Lindsay Lohan Catches Painful Virus, Actress Tweets

Lindsay Lohan
(Image credit: Rena Schild /

Actress Lindsay Lohan has contracted a mosquito-borne virus that can cause debilitating joint pain, according to the actresses' social media accounts. She reported catching the virus while on vacation in French Polynesia.

On Saturday (Dec. 27), Lohan tweeted a photo of herself out on the water with the caption, "Before I got chikungunya". Later, the actress posted to Instagram, "I refuse to let a virus affect my peaceful vacation."

Chikungunya is transmitted by mosquitoes. The most common symptoms are fever and joint pain, but patients may also experience headaches, muscle pain and joint swelling, and in some cases, the pain can be disabling, according to the Centers for Disease Control and Prevention. There is no specific treatment for the condition, but patients may take medicines to reduce pain and fever, the CDC says.

Most people with chikungunya get better within a week; however, some people have pain for months.      Those at risk for severe illness include newborns, adults ages 65 and older, and people with other medical conditions such as high blood pressure, diabetes and heart disease, the CDC says. [5 Surprising Facts About Pain]

The virus is native to regions in Africa and Southeast Asia, but last year, cases were reported in the Americas for the first time, including the Caribbean.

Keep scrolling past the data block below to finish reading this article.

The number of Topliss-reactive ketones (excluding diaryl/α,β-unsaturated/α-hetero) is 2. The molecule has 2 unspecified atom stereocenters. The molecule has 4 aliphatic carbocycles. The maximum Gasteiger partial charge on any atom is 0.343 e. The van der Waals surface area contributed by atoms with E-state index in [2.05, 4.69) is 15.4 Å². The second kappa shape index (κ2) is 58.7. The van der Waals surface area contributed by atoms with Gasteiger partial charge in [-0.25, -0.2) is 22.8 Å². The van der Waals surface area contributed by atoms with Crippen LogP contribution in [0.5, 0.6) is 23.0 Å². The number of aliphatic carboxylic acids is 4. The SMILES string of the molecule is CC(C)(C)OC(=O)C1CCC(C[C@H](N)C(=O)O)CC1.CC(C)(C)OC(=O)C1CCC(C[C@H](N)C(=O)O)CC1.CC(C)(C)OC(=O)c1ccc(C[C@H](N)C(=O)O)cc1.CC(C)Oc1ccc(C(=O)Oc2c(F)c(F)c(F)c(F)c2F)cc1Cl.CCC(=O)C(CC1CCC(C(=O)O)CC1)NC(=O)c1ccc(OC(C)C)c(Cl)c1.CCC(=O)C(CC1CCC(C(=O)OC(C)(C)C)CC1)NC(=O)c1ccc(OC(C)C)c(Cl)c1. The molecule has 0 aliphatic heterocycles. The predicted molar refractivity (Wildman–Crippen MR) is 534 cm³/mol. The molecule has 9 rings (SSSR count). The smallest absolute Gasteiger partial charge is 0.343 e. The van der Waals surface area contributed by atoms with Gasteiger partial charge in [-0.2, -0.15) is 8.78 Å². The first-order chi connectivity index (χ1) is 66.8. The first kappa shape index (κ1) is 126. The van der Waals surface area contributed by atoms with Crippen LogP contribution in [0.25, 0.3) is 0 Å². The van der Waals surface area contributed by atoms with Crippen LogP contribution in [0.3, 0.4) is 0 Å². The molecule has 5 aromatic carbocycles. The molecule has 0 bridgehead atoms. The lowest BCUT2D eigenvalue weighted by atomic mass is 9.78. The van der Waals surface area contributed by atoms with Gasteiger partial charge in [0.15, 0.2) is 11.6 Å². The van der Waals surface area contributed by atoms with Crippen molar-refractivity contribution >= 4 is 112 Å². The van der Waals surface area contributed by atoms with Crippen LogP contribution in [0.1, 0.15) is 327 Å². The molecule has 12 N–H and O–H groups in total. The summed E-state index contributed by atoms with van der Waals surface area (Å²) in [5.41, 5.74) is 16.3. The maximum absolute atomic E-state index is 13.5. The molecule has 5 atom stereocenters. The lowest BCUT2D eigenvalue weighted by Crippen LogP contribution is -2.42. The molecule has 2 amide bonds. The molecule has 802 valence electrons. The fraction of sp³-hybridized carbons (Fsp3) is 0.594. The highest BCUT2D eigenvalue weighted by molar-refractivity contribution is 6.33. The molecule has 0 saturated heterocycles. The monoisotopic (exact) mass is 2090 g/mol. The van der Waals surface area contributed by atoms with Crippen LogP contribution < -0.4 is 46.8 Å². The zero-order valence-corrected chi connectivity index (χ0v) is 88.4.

This year, chikungunya cases have also been reported in French Polynesia, a group of islands in the South Pacific Ocean. People who spend a lot of time outdoors in the region, or who stay in rooms without window screens, are at increased risk for catching the disease, the CDC says.

It's not clear if a doctor officially diagnosed Lohan with chikungunya.

To avoid getting chikungunya, the CDC recommends taking steps to prevent mosquito bites, including covering exposed skin with clothes, using insect repellent, and sleeping in rooms with window screens or air conditioning.

Follow Rachael Rettner @Rachael Rettner. FollowLive Science @livescience, Facebook & Google+. Original article on Live Science.

Rachael Rettner

Rachael is a Live Science contributor, and was a former channel editor and senior writer for Live Science between 2010 and 2022. She has a master's degree in journalism from New York University's Science, Health and Environmental Reporting Program. She also holds a B.S. in molecular biology and an M.S. in biology from the University of California, San Diego. Her work has appeared in Scienceline, The Washington Post and Scientific American.